Thursday, October 24, 2013
Quick thoughts: Hail the Cardinals rookies
By David Schoenfield
Thoughts on a Game 2 of the World Series that was a thousand times more interesting than Game 1, that ended with the Cardinals beating the Red Sox 4-2.
Hero: Cardinals rookie sensation Michael Wacha was nearly sensational once again, taking a shutout into the sixth inning. Facing David Ortiz with a runner on and one out, he threw one changeup up too many to Big Papi -- four in a row, with Ortiz depositing the 3-2 changeup just over the Green Monster in left-center. But Wacha recovered to strike out Mike Napoli and retire Jonny Gomes to get through six innings. The Red Sox ran up his pitch count -- 114 pitches -- and he walked four batters, but he gave up just three hits, got a big double play on Napoli with two on and no outs in the fourth and improved to 4-0 in the postseason when the Cardinals took the lead in the top of the seventh.
Goat: Red Sox reliever Craig Breslow replaced starter John Lackey with two runners on in the seventh. Breslow isn't exactly a lefty killer (.238 average allowed, including the postseason) but it made sense for manager John Farrell to bring him in to face lefties Daniel Descalso (.183 versus southpaws) and Matt Carpenter. But Breslow allowed a double steal and then walked Descalso on a 3-2 slider to load the bases, setting up the play of the game.
Turning point: So bases loaded, Carpenter lifts a fly ball to shallow left, setting in motion four awful plays that are basically unacceptable in any major league game, let alone a World Series game: (1) Gomes' throw was offline even though he wasn't that far beyond the infield cutoff; (2) catcher Jarrod Saltalamacchia didn't catch the ball; (3) Jon Jay, on second base, for some reason headed back to second base as the throw went home, and got a late break for third; (4) which drew a throw from Breslow (at least he was backing up the throw home), which went wildly into the third-base stands, allowing Jay to score. Final tally: two runs, and when Carlos Beltran followed with an RBI single, it was 4-2.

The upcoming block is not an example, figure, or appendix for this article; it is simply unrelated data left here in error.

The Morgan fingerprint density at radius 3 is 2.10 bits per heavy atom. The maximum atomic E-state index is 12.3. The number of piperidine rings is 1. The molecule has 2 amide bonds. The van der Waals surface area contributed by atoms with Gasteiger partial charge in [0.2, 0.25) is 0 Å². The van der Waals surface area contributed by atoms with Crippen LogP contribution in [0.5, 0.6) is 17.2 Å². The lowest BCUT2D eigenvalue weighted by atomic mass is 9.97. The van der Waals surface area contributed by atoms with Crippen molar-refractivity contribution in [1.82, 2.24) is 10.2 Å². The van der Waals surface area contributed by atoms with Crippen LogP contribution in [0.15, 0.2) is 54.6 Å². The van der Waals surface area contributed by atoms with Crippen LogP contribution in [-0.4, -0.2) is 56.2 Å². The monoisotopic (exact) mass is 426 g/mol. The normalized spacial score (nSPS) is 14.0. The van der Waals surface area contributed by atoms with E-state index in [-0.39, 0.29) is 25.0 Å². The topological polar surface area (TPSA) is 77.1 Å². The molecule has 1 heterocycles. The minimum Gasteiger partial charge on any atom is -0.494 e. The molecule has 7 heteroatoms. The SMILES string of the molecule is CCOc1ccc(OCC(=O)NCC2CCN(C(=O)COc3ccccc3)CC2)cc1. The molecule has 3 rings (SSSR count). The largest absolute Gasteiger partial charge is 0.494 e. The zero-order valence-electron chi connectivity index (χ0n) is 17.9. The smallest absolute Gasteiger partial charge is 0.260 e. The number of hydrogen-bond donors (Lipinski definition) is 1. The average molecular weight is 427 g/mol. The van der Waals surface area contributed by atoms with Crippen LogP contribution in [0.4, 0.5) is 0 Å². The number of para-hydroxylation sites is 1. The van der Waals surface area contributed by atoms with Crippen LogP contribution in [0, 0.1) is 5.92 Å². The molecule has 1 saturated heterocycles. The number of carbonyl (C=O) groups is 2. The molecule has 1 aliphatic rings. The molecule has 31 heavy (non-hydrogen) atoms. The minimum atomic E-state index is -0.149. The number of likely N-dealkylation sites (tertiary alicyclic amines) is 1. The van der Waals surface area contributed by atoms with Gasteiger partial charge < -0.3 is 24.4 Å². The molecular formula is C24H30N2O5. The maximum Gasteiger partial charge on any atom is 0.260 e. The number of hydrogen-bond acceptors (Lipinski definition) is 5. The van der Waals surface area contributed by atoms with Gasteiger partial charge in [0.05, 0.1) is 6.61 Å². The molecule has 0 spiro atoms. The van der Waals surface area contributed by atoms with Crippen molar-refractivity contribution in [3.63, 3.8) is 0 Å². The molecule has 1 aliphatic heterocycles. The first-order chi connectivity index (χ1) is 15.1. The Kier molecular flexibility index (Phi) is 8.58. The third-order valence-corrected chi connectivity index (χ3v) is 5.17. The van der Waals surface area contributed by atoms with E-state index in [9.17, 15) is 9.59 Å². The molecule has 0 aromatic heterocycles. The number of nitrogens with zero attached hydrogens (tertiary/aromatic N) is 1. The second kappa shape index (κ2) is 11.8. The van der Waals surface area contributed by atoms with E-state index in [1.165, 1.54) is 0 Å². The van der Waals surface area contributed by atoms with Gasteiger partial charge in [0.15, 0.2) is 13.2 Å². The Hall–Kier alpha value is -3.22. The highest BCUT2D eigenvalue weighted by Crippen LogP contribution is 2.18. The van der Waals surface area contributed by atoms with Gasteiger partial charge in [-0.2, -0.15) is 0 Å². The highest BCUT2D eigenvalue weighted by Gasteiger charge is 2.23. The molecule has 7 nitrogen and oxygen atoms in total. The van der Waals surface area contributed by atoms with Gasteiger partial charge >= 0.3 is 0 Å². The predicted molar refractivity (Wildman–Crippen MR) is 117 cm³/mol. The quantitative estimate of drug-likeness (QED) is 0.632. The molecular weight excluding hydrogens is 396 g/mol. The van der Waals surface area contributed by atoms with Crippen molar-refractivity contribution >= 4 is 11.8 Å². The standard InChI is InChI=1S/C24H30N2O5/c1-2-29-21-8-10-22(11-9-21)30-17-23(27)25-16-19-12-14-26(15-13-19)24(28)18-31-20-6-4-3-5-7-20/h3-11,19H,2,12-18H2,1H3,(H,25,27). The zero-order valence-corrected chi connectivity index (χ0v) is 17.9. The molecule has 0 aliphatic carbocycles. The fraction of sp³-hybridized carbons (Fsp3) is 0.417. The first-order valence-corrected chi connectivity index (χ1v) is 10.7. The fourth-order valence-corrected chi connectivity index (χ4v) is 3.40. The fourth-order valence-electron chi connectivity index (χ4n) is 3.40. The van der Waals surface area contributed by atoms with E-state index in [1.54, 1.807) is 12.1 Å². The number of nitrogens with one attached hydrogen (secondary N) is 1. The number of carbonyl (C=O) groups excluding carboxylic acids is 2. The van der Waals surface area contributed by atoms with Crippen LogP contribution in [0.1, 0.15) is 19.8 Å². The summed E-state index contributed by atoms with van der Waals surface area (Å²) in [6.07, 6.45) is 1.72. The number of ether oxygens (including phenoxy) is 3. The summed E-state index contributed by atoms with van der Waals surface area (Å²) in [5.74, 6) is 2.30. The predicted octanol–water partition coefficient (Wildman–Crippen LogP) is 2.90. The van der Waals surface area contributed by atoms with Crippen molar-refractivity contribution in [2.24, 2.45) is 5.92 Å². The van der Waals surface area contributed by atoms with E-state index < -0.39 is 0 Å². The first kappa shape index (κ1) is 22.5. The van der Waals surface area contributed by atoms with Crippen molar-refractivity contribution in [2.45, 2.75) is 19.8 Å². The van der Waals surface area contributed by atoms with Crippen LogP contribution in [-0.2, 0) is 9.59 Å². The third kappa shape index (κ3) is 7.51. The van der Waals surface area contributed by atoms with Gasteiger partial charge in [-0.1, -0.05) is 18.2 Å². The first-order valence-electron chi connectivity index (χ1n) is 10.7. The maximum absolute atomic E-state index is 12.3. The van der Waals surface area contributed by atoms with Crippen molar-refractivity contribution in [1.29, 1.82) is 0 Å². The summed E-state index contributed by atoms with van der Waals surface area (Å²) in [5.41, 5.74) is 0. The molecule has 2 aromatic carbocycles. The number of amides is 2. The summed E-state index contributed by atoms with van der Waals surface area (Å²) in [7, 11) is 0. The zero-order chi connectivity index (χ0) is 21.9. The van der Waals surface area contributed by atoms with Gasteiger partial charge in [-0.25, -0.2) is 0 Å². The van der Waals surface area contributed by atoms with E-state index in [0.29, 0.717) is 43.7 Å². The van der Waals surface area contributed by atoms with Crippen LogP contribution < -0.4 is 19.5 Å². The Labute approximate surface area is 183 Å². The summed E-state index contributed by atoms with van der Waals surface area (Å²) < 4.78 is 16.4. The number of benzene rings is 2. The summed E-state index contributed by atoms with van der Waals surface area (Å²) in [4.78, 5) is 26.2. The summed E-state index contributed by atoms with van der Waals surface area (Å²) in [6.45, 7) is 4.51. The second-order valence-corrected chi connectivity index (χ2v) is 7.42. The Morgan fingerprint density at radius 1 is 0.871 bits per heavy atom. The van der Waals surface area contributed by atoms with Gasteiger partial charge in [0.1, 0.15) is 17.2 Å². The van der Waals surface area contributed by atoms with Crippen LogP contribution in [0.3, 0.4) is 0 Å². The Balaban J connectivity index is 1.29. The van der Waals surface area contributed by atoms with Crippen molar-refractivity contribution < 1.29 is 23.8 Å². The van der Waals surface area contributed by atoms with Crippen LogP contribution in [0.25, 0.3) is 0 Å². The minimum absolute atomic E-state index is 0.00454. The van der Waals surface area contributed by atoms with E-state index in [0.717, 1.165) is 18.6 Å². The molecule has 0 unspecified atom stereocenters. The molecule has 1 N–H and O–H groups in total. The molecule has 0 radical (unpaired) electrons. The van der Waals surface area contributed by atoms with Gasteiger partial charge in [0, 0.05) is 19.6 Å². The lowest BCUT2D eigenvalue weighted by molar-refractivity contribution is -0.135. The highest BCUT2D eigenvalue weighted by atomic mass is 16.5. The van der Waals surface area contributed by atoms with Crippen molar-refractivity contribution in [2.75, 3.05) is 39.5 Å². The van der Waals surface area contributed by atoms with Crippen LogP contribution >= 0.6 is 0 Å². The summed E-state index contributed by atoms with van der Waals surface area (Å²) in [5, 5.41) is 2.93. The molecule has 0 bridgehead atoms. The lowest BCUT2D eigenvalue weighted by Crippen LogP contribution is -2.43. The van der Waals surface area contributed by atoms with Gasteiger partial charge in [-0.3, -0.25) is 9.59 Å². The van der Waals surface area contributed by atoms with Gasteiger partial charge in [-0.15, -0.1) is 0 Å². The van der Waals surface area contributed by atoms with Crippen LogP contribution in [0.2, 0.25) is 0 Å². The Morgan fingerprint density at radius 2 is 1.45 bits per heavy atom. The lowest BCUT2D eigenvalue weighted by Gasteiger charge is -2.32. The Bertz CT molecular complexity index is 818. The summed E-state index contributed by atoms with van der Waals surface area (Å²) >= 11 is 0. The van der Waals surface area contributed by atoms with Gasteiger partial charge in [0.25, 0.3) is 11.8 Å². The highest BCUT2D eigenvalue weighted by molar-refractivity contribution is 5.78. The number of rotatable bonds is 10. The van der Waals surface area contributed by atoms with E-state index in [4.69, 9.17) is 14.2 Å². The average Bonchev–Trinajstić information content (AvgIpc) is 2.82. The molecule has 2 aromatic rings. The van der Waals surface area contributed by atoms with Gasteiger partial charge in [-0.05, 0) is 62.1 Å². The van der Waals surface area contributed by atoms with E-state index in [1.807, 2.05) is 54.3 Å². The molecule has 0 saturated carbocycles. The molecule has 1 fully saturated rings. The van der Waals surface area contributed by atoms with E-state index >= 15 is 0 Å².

At-bat of the night: How about the walk by David Freese to start that rally? He fouled off two pitches with two strikes, eventually taking a 3-2 cutter outside. Lackey threw 71 of 95 pitches for strikes, his season-high percentage of strikes, so terrific job by Freese to work a walk.
The Jonny Gomes Hunch: All season, John Farrell platooned Daniel Nava and Gomes in left field. Suddenly in the postseason he's gotten the itch to play Gomes against all pitchers, even though Nava had a .411 on-base percentage against right-handers. The Red Sox like Gomes' energy, and Boston had been 7-0 with Gomes starting in the postseason, but Farrell's lucky charm hurt the team in this game. Gomes went 0-for-4, had the bad throw and is 0-for-7 in the two World Series games. Unless there's something going on with Nava we don't know about, he should be out there in Game 3. Yes, Gomes may be more likely to pop one out (especially at Fenway), but Nava gets on base against righties and is a little better in the field.
Hey, it worked, but ... Eighth inning, 22-year-old rookie Carlos Martinez protecting the 4-2 lead in his second inning of work, Ortiz up with a runner on and two outs. Matheny had three options: (1) Bring in lefty killer Randy Choate (.161 against left-handers including the playoffs with no home runs allowed); (2) bring in closer Trevor Rosenthal for a four-out save; (3) leave in Martinez. Choate seemed like the obvious choice, considering Ortiz's production falls way off against lefties. The cameras panned to a nervous-looking Matheny on the dugout steps. He chose to keep Martinez in there, perhaps preferring to battle Ortiz with the 100 mph fastball instead of Choate's junk. I think Choate was the right call, but while Ortiz reached on an infield single, Martinez did get Napoli to pop out.
Revealing statistic: Rosenthal struck out the side in the ninth. Eleven pitches, all fastballs, average speed of 97.2 mph, 99 on the final pitch to Nava (pinch-hitting for Drew). And, yes, all 27 outs recorded by rookie pitchers for the Cardinals.